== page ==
Move over, stacks of reference materials. Make way for the Learning Commons.
It’s not your grandmother’s library anymore.
The academic library, once just a place to find information, is evolving into a place where students also receive assistance using that information, as academic libraries move toward a new model that includes expanded services and broad academic support.
“We used to think about libraries in terms of how many volumes they had,” said David Murray, executive director of the Bankier Library at Brookdale Community College. “Now, it’s what you do with that information that is important,” he said.
For Brookdale students working in the library on the Lincroft campus, the shift means finding professional tutoring help right around the corner. This semester, the library launched its new drop-in Library Tutoring Center, a designated area along the eastern wall of the library’s ground floor. There, professional tutors in writing, reading and speech are available for help during selected days and hours.
Gone are several long rows of shelves that once housed paper versions of reference materials. In their place are wooden tables and chairs, whiteboards and a table where students sign up for on-the-spot academic help.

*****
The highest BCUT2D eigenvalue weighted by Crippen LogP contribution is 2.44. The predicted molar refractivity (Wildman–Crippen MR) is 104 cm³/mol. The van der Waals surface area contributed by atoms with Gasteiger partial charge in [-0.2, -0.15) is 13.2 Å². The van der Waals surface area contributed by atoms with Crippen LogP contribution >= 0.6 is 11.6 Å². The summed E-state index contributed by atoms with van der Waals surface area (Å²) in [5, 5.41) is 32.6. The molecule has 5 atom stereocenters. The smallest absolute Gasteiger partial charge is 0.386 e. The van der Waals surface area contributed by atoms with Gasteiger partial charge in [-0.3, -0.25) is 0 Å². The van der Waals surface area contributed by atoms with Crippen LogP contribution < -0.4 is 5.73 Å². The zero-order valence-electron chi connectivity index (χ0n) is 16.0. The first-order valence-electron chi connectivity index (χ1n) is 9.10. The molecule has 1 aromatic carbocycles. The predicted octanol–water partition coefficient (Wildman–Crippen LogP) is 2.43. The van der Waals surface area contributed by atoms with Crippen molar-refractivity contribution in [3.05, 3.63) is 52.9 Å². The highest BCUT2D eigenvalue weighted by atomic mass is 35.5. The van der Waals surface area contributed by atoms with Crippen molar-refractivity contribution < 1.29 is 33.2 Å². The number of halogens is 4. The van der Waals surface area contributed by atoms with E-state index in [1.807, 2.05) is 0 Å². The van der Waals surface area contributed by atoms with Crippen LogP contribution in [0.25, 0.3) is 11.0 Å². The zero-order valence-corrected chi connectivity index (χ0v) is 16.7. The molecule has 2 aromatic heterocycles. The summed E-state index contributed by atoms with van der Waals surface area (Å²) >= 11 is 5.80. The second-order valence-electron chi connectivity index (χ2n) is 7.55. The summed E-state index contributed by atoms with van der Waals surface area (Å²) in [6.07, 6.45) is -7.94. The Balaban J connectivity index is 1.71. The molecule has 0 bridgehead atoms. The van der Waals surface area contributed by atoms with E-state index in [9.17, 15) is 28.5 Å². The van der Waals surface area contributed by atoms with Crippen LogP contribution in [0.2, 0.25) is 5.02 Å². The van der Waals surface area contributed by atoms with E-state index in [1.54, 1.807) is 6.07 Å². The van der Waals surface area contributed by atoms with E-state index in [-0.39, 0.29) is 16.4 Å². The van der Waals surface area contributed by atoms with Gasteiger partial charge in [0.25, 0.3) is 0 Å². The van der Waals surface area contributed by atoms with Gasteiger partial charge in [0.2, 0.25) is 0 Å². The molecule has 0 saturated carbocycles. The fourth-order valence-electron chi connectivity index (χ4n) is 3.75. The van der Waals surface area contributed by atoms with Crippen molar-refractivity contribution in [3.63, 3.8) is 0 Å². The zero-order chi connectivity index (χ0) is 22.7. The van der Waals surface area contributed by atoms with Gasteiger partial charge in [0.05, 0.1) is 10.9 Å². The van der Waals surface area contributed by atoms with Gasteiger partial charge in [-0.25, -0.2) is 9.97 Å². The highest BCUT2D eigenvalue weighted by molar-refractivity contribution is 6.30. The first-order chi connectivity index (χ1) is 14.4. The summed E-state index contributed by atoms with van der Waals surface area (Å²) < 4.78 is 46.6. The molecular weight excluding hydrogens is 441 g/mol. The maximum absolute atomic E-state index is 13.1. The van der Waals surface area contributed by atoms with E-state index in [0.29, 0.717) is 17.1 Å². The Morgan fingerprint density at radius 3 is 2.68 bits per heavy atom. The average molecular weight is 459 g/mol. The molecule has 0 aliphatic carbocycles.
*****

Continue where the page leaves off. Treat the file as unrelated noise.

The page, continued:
“University libraries are realizing that they cannot afford to be seen as warehouses for printed materials,” according to a recent article in Planning for Higher Education. “To stay relevant, academic libraries must evolve to meet students’ needs and lifestyles,” the article said.
The move is consistent with the American Association of Community College’s (AACC) emphasis on supporting student engagement with the learning process, Murray explained.
“Students receive the help they need when they need it. It’s seamlessly integrated into the learning process,” said Kathy Vasile, one of the learning assistants from the Writing Center who works with students in the Tutoring Center.
In the Library Tutoring Center this semester, writing and research help is available from Writing Center learning assistants every Monday through Thursday from 10 a.m. to 2 p.m. Reading and study skills help is available from Reading Center learning assistants Mondays, Tuesdays and Thursdays from 10 a.m. to 2 p.m. and Wednesday evenings from 4 to 7. Speech and communication help is available from learning assistants in the Speech Department Monday and Wednesday afternoons from 12:30 to 4:30, Tuesday and Thursday afternoons from 1 to 5 and Fridays from 10 to 1.
Help from a learning assistant in writing can entail breaking an assignment down into pieces, finding relevant research, creating an outline, citing sources or revising a draft. Help from a speech learning assistant might involve assistance in researching and organizing a Power Point presentation. Help from a reading learning assistant can help a student comprehend a difficult research article or a challenging textbook chapter. As always, research help is also available from the library staff.
Students looking for help are asked to sign in at the table adjacent to the tutoring area and will be seen on a first-come, first-served basis.